LISBON (Reuters) - Center-right candidate Marcelo Rebelo de Sousa won Portugal's presidential election on Sunday, preliminary results showed, an outcome that should help maintain political balance after a swing to the left in October's parliamentary ballot.
Portugal's president is a largely ceremonial figure but he plays an important role at times of political uncertainty - as have gripped the country since last October's inconclusive parliamentary election. He has the power to dissolve parliament and fire the prime minister.
With nearly all votes counted, preliminary results showed Rebelo de Sousa, a former journalist and one-time leader of the center-right Social Democrats, winning 52 percent of the vote, enough to avoid a runoff.
PHOTOS: The political candidates in action
His closest rival, Socialist Antonio Sampaio da Novoa, conceded defeat after picking up around 23 percent of the vote. Left Bloc candidate Marisa Matias had 10 percent.
Rebelo de Sousa has promised to build consensus as president - something Portugal is likely to need as a shaky government of moderate center-left Socialists dependent on far-left parties for support in parliament tries to reconcile its election pledges to end economic austerity with budget deficit cuts promised to the European Union.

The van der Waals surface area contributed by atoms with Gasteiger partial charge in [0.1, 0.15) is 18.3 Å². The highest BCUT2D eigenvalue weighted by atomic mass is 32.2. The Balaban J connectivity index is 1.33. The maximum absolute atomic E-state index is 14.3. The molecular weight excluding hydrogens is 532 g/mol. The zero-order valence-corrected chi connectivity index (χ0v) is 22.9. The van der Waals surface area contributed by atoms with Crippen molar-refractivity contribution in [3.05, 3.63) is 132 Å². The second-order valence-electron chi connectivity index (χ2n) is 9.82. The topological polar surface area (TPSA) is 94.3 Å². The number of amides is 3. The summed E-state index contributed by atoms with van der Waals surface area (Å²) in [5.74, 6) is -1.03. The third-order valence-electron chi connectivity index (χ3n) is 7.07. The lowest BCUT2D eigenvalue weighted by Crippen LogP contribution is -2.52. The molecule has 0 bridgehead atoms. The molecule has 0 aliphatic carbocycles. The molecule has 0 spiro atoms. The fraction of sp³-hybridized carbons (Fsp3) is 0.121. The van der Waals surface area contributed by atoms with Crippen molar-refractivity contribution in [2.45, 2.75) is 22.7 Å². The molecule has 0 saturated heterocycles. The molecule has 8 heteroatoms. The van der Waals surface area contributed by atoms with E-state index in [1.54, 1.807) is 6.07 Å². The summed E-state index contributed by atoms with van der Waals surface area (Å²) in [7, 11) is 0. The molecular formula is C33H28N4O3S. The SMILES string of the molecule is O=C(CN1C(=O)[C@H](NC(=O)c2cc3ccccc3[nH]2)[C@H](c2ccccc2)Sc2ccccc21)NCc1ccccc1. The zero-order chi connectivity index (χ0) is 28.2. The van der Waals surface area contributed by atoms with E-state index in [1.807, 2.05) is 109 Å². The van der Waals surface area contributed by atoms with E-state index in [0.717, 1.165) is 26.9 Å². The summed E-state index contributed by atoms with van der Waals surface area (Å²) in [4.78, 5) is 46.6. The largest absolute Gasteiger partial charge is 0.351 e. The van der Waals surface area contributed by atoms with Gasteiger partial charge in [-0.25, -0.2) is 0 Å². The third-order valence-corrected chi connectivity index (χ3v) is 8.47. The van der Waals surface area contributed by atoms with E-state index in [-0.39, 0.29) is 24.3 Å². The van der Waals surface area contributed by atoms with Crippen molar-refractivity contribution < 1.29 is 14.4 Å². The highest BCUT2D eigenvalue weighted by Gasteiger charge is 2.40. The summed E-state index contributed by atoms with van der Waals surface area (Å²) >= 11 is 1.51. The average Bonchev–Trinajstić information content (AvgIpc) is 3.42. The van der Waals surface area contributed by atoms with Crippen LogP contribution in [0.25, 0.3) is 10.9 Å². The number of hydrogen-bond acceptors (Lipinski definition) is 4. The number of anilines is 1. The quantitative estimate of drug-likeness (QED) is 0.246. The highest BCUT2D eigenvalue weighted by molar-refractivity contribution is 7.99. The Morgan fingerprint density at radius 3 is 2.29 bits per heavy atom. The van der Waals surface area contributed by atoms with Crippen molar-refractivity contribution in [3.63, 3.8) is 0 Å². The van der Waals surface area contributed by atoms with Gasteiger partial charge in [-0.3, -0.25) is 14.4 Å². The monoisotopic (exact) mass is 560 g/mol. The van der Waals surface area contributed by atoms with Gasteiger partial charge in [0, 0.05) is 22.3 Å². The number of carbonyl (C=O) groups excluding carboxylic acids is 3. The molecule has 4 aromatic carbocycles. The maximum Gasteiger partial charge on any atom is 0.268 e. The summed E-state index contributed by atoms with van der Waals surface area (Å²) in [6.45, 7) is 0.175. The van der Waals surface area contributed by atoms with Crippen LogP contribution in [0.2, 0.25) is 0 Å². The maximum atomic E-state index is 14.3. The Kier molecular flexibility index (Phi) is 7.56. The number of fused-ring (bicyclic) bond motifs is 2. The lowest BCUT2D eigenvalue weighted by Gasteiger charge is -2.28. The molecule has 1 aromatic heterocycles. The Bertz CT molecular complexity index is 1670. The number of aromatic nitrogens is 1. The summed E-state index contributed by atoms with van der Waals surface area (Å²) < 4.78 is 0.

"I think Marcelo is what Portugal needs now, both as mediator and a bit of a counterweight to the left," said Maria Joao de Conceicao, a 43-year-old teacher, doing her weekly shopping after casting her ballot.
Many political analysts do not expect the Socialist-led government to serve a full four-year term and the new president could play a key role, either as mediator between the parties or using his power to dissolve parliament and call new elections.
Rebelo de Sousa will succeed President Anibal Cavaco Silva, a fellow conservative who said he only swore in the Socialist government as he was barred by the constitution from calling a new parliamentary election in his last six months in office.
That option will again become possible from April 4, six months after the parliamentary election.
The leftist parties have said Rebelo de Sousa may seek a return to unpopular right-wing economic policies, but he struck a conciliatory tone during his election campaign, saying Portugal needs "more social justice along with minimum financial equilibrium" - a stance similar to that of the Socialists.
Barely half of registered Portuguese voters cast their ballot in Sunday's election, though turnout was up slightly from the previous presidential poll in 2011.
(Reporting By Andrei Khalip; Editing by Gareth Jones)